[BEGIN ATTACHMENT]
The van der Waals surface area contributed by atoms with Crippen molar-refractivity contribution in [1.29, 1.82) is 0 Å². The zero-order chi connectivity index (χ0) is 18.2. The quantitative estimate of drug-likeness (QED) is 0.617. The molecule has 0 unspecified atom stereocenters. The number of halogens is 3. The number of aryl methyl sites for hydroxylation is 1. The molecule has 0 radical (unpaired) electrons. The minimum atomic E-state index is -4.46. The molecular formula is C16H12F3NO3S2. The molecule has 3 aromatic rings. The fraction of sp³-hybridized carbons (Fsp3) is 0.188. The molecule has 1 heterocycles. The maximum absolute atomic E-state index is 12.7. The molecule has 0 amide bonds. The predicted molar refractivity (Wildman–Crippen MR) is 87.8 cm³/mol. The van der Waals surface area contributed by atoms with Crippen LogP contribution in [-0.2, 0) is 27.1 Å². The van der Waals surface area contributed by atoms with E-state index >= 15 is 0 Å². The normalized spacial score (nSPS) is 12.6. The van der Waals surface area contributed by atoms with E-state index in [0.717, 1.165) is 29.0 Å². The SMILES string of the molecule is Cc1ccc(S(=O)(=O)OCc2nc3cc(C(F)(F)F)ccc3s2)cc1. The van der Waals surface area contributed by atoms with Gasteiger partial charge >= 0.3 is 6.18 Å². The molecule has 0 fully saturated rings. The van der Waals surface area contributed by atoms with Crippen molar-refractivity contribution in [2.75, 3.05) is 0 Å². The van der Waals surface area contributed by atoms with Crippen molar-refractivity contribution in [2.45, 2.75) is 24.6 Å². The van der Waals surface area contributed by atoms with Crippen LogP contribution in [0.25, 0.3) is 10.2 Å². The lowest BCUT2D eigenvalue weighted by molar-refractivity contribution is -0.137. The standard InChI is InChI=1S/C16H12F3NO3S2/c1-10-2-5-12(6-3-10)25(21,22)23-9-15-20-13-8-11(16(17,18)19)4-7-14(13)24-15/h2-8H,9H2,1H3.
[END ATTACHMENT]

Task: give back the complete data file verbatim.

The van der Waals surface area contributed by atoms with Crippen molar-refractivity contribution in [1.29, 1.82) is 0 Å². The zero-order chi connectivity index (χ0) is 18.2. The quantitative estimate of drug-likeness (QED) is 0.617. The molecule has 0 unspecified atom stereocenters. The number of halogens is 3. The number of aryl methyl sites for hydroxylation is 1. The molecule has 0 radical (unpaired) electrons. The minimum atomic E-state index is -4.46. The molecular formula is C16H12F3NO3S2. The molecule has 3 aromatic rings. The fraction of sp³-hybridized carbons (Fsp3) is 0.188. The molecule has 1 heterocycles. The maximum absolute atomic E-state index is 12.7. The molecule has 0 amide bonds. The predicted molar refractivity (Wildman–Crippen MR) is 87.8 cm³/mol. The van der Waals surface area contributed by atoms with Crippen LogP contribution in [-0.2, 0) is 27.1 Å². The van der Waals surface area contributed by atoms with E-state index >= 15 is 0 Å². The normalized spacial score (nSPS) is 12.6. The van der Waals surface area contributed by atoms with E-state index in [0.717, 1.165) is 29.0 Å². The SMILES string of the molecule is Cc1ccc(S(=O)(=O)OCc2nc3cc(C(F)(F)F)ccc3s2)cc1. The van der Waals surface area contributed by atoms with Gasteiger partial charge >= 0.3 is 6.18 Å². The molecule has 0 fully saturated rings. The van der Waals surface area contributed by atoms with Crippen molar-refractivity contribution in [2.75, 3.05) is 0 Å². The van der Waals surface area contributed by atoms with Crippen molar-refractivity contribution in [2.45, 2.75) is 24.6 Å². The van der Waals surface area contributed by atoms with Crippen LogP contribution in [0.25, 0.3) is 10.2 Å². The lowest BCUT2D eigenvalue weighted by molar-refractivity contribution is -0.137. The standard InChI is InChI=1S/C16H12F3NO3S2/c1-10-2-5-12(6-3-10)25(21,22)23-9-15-20-13-8-11(16(17,18)19)4-7-14(13)24-15/h2-8H,9H2,1H3.